Spring fair will help fund planting plots for food bank

Community garden will raise money to help fund gardening plots



Tim Paulitz, Pullman Community Garden Plot coordinator, shows visitors different types of plants at the Pullman Community Garden Tuesday morning.

ELAYNE RODRIGUEZ, Evergreen reporter

The Pullman Community Gardens will host its annual spring fair from 10 a.m. to 2 p.m. Saturday at Koppel Farms in Pullman.

Barbara Merchant, chair of the mowing committee, said the event will have live music, a solo act and vendors.

“The Pups and Cups will be selling their wonderful coffee and they will have pastries,” she said.

They will also have a plant sale and an open house to help fund gardening plots for the Community Action Center food bank.

Timothy Paulitz, Pullman community garden plot coordinator, said some gardeners who have plots will allow people from the center to pick the crops used for the food bank.

“Churches donate money for us to support the free food bank plots,” he said. “The spring fair is also our big fundraiser like selling plants.”

Paulitz said they give free plots to food bank clients of low income, and also offer free plots to the center.

“We have worked with the food bank for 20 years,” he said. “We give the Community Action Center four free plots and they grow food for the food bank.”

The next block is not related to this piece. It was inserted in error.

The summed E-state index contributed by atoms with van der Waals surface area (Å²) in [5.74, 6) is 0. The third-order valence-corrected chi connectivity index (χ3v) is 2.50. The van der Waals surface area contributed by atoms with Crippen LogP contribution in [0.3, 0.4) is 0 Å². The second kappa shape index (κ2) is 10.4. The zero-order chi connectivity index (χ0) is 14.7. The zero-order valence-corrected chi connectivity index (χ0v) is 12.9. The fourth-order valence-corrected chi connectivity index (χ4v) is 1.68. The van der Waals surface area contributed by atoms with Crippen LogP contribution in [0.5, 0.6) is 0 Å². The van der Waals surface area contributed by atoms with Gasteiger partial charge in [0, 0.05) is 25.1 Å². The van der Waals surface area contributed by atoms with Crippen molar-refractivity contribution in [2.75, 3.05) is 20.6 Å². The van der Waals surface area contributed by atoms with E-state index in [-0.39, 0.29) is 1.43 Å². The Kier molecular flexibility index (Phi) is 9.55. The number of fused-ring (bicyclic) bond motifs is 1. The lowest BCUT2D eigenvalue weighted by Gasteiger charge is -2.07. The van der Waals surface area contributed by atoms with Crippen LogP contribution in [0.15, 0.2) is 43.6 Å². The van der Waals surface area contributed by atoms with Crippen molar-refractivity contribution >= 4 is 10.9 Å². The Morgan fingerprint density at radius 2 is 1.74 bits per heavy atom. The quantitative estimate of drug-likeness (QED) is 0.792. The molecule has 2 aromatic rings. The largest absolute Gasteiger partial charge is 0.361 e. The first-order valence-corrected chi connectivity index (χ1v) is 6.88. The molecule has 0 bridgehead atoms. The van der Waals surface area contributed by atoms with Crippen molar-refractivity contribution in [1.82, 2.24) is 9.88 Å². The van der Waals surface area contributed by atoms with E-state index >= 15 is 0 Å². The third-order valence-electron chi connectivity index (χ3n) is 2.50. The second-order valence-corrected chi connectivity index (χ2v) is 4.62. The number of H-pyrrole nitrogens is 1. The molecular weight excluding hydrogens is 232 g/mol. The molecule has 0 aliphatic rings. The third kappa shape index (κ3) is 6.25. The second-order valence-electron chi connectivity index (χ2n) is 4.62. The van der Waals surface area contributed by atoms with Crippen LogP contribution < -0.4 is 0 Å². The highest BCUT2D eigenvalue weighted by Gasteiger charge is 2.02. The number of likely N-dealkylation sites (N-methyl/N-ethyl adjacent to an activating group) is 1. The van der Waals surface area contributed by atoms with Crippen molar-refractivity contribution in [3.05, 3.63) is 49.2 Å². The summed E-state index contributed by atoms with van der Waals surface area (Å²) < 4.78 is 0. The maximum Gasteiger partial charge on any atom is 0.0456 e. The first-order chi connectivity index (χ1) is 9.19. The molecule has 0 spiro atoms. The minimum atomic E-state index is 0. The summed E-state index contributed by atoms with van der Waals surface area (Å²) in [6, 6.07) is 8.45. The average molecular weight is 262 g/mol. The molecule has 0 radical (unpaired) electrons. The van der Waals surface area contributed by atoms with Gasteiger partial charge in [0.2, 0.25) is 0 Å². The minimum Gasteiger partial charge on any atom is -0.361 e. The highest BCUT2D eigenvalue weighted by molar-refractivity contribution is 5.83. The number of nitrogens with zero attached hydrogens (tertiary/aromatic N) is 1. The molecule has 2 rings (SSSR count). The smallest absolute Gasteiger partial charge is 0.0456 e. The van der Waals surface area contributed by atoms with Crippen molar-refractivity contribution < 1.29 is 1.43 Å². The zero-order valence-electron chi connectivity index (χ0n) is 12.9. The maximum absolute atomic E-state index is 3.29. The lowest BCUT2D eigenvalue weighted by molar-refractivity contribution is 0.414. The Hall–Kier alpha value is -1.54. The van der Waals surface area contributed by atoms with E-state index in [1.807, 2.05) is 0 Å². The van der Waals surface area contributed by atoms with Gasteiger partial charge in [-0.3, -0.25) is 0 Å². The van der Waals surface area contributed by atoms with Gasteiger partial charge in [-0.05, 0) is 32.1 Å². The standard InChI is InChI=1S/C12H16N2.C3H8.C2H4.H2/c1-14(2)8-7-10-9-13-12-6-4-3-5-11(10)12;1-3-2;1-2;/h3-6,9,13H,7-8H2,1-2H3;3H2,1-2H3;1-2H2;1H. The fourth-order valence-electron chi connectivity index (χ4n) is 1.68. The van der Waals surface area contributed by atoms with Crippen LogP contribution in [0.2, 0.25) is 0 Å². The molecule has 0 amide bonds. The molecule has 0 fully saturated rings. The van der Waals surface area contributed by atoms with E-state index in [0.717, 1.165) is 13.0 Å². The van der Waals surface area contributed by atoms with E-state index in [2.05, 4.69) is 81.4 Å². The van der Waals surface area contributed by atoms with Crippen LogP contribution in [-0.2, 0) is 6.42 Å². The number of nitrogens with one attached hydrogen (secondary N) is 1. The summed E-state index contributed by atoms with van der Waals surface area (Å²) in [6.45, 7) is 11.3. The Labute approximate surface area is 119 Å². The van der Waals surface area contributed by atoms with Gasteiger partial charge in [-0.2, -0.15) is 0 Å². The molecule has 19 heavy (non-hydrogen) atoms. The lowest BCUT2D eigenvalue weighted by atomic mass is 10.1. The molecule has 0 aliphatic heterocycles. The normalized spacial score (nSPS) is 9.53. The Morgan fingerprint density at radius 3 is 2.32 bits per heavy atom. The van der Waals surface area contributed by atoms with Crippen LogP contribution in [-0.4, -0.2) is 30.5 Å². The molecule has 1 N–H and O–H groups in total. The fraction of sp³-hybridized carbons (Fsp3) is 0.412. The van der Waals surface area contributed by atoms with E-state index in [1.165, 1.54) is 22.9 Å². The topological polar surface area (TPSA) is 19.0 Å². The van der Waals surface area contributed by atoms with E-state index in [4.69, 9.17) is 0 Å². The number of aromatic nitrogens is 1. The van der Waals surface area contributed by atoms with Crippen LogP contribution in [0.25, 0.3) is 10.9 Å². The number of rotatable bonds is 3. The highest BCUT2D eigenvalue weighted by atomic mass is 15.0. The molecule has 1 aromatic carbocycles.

There are about 80 big plots and about 20 small plots available at the garden, Paulitz said. Gardeners pay a plot annual fee of $65 that include gardening tools and water.

Paulitz said they also gave four free plots to a Moscow group called Backyard Harvest to grow food for the food bank.

There will be about 15 community garden and science based-groups at the event, like the Palouse Astronomy Club, Palouse Audubon Society and WSU Entomology Club, Paulitz said.

The entomology group will hold a beehive demonstration at the event, he said.

Paulitz said SYG Nursery and Landscaping will provide fruits or vegetables, and perennial plants for the plant sale.

Merchant said people can walk around the garden to see the different plants and crops, learn about planting strategies and get involved in gardening.

Gardeners generally grow a variety of crops, like peppers, onions and tomatoes in the gardening plots, she said.

Paulitz said all the vegetables and fruits are organic. The garden does not use any type of pesticides.

He said the gardening started late this year because of the flood. The soil in the gardening area dried up, which allowed the gardeners to begin growing crops.

“People raise their groceries at the garden,” Merchant said. “And it is a very sharing community.”